When I was a teenager, I had dreams of being a novelist. When I was in Grade Eleven, my high school offered us the chance to do an extra project in a subject of our choice. If completed adequately, this project would provide for the notation of “with distinction” to be added to our grade transcripts. That seemed like a good idea to me since I’d be applying to university the following year. Having an area of “distinction” couldn’t hurt.
The problem was that I chose to do this project in English rather than math or science because I fancied myself a writer. What’s the problem, you might well ask? It’s this: my highest marks were in math and science, and I planned to study science in university. Go figure. Anyway, I did the project, part of which required me to write five short stories. Fast forward past my Master’s degree (in science), and you find me a bona fide nonfiction writer.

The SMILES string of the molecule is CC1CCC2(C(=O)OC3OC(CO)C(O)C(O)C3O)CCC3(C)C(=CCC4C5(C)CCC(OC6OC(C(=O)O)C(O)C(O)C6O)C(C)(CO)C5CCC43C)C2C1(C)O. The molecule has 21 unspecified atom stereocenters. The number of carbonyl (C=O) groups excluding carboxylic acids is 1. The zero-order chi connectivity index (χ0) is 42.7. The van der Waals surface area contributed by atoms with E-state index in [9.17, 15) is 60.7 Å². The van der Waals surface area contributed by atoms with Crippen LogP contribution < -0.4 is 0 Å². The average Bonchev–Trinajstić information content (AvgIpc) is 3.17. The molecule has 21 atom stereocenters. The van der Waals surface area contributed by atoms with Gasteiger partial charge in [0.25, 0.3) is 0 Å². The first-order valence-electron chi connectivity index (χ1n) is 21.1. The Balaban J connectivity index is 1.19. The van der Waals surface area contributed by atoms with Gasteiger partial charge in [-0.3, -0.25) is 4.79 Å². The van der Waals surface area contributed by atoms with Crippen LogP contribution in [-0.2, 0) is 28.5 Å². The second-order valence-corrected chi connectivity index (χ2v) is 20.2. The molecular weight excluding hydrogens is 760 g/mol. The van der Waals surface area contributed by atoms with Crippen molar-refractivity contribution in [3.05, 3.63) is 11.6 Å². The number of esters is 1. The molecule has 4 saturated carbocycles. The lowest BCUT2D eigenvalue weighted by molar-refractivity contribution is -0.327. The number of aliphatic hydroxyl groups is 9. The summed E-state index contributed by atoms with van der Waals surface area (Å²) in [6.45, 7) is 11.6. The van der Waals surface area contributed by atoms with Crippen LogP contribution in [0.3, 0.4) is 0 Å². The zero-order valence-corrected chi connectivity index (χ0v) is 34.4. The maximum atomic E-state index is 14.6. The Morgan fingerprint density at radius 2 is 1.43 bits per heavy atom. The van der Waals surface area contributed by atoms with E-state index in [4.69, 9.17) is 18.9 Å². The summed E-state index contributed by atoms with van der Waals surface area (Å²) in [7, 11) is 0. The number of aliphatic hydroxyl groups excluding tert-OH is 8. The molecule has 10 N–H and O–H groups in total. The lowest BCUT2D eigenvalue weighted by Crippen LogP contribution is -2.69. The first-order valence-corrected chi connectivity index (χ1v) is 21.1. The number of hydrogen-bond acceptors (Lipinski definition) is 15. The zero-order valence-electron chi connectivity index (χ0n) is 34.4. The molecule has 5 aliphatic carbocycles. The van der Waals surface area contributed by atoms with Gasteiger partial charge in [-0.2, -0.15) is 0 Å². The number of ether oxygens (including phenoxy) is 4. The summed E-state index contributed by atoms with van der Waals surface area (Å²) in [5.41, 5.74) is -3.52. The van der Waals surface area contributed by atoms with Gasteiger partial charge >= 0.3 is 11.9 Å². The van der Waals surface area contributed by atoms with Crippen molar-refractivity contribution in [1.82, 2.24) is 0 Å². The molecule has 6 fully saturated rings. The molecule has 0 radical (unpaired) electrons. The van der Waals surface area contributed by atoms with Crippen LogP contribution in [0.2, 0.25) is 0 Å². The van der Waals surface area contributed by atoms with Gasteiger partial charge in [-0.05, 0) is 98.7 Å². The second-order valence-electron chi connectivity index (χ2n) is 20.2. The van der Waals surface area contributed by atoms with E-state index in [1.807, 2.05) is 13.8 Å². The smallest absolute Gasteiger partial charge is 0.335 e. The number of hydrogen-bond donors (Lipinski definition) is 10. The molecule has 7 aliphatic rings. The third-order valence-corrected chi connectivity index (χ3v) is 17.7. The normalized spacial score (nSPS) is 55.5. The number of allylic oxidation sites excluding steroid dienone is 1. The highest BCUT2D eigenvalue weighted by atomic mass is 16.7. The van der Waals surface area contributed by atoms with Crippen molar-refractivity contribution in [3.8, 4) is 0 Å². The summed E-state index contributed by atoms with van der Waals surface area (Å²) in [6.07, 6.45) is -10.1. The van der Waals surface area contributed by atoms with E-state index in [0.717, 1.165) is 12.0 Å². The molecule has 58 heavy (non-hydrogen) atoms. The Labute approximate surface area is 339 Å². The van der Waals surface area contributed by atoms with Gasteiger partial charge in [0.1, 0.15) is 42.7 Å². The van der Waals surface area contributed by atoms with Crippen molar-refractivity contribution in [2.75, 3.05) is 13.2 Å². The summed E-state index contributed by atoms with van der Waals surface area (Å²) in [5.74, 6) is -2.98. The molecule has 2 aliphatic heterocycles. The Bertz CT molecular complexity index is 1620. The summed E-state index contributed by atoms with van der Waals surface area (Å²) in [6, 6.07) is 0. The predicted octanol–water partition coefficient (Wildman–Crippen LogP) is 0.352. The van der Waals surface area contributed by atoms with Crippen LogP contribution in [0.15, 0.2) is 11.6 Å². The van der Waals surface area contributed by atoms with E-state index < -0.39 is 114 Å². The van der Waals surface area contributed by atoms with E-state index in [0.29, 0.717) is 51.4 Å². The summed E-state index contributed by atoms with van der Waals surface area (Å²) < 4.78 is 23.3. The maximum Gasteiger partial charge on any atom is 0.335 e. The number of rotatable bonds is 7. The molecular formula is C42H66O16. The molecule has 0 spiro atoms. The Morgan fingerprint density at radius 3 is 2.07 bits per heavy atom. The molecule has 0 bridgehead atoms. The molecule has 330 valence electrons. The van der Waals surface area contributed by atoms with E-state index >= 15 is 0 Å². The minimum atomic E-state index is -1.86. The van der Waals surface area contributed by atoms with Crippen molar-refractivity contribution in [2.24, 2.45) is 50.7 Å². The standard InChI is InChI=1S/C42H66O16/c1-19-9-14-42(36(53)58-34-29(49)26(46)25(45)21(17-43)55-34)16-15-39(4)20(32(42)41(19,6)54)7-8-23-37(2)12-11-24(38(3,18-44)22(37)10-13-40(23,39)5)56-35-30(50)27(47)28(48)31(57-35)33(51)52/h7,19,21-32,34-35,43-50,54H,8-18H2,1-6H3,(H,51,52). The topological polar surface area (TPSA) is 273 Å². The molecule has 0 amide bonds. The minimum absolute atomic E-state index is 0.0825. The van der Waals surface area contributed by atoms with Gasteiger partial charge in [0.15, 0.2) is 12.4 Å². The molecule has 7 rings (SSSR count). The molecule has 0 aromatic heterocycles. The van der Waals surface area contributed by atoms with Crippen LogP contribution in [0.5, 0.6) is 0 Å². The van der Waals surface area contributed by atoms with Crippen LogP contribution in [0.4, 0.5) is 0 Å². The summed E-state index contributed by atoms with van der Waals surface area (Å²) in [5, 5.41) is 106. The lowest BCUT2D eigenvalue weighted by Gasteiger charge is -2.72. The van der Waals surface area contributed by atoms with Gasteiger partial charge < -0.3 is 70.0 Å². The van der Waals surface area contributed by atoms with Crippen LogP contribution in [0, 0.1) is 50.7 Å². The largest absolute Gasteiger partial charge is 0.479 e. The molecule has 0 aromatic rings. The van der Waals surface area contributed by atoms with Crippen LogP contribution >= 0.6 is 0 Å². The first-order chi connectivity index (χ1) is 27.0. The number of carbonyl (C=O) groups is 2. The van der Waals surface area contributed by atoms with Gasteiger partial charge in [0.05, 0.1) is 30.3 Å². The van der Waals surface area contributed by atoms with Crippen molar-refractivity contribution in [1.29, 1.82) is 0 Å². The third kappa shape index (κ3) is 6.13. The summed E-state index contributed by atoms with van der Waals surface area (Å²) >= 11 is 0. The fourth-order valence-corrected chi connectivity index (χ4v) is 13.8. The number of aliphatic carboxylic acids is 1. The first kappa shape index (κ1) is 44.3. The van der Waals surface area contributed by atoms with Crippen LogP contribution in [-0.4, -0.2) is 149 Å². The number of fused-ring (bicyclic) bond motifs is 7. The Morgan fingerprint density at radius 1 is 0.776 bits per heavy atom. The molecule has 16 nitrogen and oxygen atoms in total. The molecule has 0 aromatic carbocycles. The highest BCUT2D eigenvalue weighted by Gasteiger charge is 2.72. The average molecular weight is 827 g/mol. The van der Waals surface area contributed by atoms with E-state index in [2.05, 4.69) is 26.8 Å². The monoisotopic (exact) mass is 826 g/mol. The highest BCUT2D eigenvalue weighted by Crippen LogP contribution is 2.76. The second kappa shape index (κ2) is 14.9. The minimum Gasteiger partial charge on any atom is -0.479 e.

Thirty years later, I find myself writing both fiction and nonfiction. What this cross-genre writing does for me is to provide me with a breadth of techniques and ideas, each genre benefiting from the other. So, last week I was thinking about nonfiction writing and how often every writer, regardless of genre, needs to know nonfiction techniques.
Everyone writes nonfiction every once in a while. Even novelists have to write their author bios and the occasional book cover copy. Publishers expect it (so do readers, by the way).
This week’s 5 tips are all about improving our nonfiction writing.